The core Obama belief – the one which sells me on his potential – is that he believes that the integrity of the process matters as much as the end result of the process. You can see this principle in every position he takes, in his entire public career, and in his campaign. Hillary Clinton believes that the ends justify the means – or else she could not reconcile many of the actions she has taken publicly with her professed beliefs.
A president who believes that the ends justify the means – the thought frightens me. After George W. Bush has enlarged the powers of the presidency beyond recognition, it frightens me even more. Having Democrats defend the precedents Bush has established because a President Hillary believes she needs to take advantage of them in order to pass some bill frightens me. ((And there would be a kind of poetic harmony to this – as Hillary’s actions in the first Clinton administration were used by Cheney and Bush to expand executive power further.))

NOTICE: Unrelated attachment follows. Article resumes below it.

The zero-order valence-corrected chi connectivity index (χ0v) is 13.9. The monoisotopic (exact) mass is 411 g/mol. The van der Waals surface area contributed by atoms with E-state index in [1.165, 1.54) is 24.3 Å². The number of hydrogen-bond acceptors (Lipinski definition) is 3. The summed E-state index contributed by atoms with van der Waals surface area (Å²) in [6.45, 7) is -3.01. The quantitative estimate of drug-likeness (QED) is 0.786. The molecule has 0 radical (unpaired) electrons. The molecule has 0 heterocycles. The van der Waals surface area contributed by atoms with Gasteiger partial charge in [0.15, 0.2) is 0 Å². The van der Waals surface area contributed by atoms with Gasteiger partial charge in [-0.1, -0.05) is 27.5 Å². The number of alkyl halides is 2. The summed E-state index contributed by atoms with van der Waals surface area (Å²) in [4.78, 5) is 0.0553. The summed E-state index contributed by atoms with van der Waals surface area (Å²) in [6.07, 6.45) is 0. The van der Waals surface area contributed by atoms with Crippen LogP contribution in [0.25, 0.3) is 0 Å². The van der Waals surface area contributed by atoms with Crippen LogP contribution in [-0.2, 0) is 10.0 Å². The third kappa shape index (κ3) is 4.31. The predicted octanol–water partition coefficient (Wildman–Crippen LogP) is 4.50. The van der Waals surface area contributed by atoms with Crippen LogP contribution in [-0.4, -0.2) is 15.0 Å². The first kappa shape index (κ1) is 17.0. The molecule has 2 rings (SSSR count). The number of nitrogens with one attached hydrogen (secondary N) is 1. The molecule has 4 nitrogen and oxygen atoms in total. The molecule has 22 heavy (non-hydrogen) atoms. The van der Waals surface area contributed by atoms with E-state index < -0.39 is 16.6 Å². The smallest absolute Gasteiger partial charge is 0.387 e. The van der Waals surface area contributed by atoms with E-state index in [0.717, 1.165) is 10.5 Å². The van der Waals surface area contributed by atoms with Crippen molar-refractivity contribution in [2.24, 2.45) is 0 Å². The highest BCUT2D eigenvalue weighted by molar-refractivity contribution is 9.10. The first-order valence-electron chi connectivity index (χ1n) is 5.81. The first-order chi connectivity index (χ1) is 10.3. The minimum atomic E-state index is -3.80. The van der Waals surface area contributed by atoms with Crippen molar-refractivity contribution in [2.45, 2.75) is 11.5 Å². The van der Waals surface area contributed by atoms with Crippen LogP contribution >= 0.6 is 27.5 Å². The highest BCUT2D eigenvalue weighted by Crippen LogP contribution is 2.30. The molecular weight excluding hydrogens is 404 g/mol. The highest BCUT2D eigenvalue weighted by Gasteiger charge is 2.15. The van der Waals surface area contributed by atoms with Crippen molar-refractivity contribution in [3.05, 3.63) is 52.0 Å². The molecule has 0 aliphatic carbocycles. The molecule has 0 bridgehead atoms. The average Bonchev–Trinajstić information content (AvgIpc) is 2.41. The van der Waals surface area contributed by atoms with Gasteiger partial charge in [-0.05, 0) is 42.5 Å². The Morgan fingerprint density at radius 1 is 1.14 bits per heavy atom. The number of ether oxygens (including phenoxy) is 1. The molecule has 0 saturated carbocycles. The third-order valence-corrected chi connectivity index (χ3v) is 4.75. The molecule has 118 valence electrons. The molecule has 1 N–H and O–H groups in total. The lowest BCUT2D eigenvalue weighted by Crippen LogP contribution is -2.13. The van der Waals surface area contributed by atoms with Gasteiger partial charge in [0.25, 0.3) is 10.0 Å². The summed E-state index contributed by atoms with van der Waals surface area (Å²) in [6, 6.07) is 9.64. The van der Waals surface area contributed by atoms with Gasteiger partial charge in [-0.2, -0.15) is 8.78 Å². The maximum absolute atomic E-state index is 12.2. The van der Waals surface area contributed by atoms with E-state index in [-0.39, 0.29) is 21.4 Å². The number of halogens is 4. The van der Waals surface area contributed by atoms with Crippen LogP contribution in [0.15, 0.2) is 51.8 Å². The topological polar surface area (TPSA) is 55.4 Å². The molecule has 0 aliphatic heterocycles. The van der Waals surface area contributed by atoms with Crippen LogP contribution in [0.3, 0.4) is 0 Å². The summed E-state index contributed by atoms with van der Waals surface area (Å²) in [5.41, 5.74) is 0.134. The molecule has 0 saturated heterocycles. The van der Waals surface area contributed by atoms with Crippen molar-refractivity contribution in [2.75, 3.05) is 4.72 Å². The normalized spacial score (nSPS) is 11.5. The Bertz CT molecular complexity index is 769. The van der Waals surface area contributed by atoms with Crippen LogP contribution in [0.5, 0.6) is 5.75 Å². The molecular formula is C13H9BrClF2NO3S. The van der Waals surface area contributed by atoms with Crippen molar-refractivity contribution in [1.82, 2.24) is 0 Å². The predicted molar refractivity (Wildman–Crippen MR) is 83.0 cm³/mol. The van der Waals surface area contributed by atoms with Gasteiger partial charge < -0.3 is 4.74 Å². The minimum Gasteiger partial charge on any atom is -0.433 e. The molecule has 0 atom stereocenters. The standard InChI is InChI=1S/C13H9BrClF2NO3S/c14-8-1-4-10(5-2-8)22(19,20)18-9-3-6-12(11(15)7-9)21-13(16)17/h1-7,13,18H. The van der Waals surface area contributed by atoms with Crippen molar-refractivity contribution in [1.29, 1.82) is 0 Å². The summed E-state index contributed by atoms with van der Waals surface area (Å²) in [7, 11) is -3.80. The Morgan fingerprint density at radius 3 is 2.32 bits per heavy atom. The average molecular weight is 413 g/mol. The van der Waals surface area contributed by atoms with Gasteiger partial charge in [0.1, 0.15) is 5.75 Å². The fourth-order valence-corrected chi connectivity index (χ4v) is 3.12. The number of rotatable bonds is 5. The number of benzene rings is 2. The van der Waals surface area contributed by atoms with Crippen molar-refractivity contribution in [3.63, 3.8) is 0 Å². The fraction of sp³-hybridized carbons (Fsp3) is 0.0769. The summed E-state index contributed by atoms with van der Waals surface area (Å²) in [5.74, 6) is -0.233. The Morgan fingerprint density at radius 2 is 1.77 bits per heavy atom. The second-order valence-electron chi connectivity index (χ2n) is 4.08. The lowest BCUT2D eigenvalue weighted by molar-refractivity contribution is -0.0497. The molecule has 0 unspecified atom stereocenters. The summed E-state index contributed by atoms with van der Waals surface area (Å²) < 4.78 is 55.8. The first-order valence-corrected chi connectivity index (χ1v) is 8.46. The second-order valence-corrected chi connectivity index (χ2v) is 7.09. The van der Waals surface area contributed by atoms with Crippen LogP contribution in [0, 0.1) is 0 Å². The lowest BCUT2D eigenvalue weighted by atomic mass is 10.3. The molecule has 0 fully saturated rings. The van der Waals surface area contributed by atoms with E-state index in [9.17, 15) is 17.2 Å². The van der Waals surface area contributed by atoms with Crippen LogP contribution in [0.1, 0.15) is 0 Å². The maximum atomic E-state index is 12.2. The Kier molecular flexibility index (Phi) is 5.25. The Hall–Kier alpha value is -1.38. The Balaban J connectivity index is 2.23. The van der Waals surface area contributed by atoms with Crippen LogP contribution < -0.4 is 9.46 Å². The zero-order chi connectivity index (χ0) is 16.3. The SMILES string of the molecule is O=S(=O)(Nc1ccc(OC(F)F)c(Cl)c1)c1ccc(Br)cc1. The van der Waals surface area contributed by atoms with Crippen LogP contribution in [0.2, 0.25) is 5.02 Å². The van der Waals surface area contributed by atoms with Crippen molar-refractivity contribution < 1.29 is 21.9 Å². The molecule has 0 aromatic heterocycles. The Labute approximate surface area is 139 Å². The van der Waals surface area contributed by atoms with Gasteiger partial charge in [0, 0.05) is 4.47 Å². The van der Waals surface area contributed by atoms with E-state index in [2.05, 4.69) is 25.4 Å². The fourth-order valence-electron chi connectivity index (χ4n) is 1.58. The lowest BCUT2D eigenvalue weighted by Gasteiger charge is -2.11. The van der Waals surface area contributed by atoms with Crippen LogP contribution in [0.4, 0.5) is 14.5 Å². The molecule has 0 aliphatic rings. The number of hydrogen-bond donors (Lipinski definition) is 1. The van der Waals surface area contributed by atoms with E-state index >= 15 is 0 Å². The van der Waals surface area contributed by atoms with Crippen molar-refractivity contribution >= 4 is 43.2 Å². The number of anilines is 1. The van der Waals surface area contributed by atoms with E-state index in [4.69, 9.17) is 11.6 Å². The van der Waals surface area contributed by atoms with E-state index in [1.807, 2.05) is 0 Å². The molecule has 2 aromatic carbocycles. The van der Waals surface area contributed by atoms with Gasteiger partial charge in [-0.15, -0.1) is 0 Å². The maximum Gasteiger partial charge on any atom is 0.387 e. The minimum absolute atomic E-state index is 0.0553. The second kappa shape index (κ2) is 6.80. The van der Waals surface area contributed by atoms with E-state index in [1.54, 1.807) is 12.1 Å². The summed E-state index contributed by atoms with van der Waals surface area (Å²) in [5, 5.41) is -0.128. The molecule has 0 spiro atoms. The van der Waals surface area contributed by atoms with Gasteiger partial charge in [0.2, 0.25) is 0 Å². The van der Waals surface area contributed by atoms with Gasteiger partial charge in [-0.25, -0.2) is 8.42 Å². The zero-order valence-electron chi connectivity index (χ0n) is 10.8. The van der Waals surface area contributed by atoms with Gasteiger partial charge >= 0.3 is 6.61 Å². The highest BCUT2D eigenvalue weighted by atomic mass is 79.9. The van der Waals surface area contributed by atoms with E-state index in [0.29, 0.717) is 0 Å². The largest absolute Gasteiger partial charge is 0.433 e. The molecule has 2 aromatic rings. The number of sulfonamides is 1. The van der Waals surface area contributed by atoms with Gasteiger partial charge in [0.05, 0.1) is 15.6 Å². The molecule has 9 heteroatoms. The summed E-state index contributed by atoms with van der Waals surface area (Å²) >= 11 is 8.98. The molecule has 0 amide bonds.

I believe we need a president who will focus on fixing the processes that keep our society, our environment, and our polity healthy. The problems we face as a nation will not be fixed with the marginal improvements that would be the goals of a Hillary Clinton presidency, as helpful as those improvements might be. They might not be fixed even with greater transparency, consensus, and innovation. But at least with that approach, we might have a chance. Global climate change; terrorism; the turmoil of globalization; immigration; failing educational and health care systems. A polarized polity will not be able to begin to fix these problems; as a nation today, we are incapable of fixing these problems because the processes of our government and our politics are broken.